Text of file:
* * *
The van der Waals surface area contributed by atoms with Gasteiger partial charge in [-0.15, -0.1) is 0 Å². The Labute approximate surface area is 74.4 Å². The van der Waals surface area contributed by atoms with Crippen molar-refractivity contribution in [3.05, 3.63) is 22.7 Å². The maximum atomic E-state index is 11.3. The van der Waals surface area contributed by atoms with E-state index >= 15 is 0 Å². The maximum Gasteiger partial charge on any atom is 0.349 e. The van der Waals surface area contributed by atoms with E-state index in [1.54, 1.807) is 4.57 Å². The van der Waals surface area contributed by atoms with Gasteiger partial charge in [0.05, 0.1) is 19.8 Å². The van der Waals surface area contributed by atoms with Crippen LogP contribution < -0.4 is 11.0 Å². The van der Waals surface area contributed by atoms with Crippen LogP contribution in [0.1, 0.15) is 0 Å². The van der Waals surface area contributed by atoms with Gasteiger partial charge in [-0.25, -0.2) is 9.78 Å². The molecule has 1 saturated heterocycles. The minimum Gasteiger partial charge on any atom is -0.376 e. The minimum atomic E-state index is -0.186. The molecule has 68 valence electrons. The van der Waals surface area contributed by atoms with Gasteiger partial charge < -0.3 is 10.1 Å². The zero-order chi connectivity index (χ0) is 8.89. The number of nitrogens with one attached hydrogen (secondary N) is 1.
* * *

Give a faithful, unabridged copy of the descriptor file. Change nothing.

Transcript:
The van der Waals surface area contributed by atoms with Gasteiger partial charge in [-0.15, -0.1) is 0 Å². The Labute approximate surface area is 74.4 Å². The van der Waals surface area contributed by atoms with Crippen molar-refractivity contribution in [3.05, 3.63) is 22.7 Å². The maximum atomic E-state index is 11.3. The van der Waals surface area contributed by atoms with E-state index >= 15 is 0 Å². The maximum Gasteiger partial charge on any atom is 0.349 e. The van der Waals surface area contributed by atoms with E-state index in [1.54, 1.807) is 4.57 Å². The van der Waals surface area contributed by atoms with Gasteiger partial charge in [0.05, 0.1) is 19.8 Å². The van der Waals surface area contributed by atoms with Crippen LogP contribution < -0.4 is 11.0 Å². The van der Waals surface area contributed by atoms with Crippen LogP contribution in [0.1, 0.15) is 0 Å². The van der Waals surface area contributed by atoms with Gasteiger partial charge in [-0.25, -0.2) is 9.78 Å². The molecule has 1 saturated heterocycles. The minimum Gasteiger partial charge on any atom is -0.376 e. The minimum atomic E-state index is -0.186. The molecule has 68 valence electrons. The van der Waals surface area contributed by atoms with Gasteiger partial charge < -0.3 is 10.1 Å². The zero-order chi connectivity index (χ0) is 8.89. The number of nitrogens with one attached hydrogen (secondary N) is 1.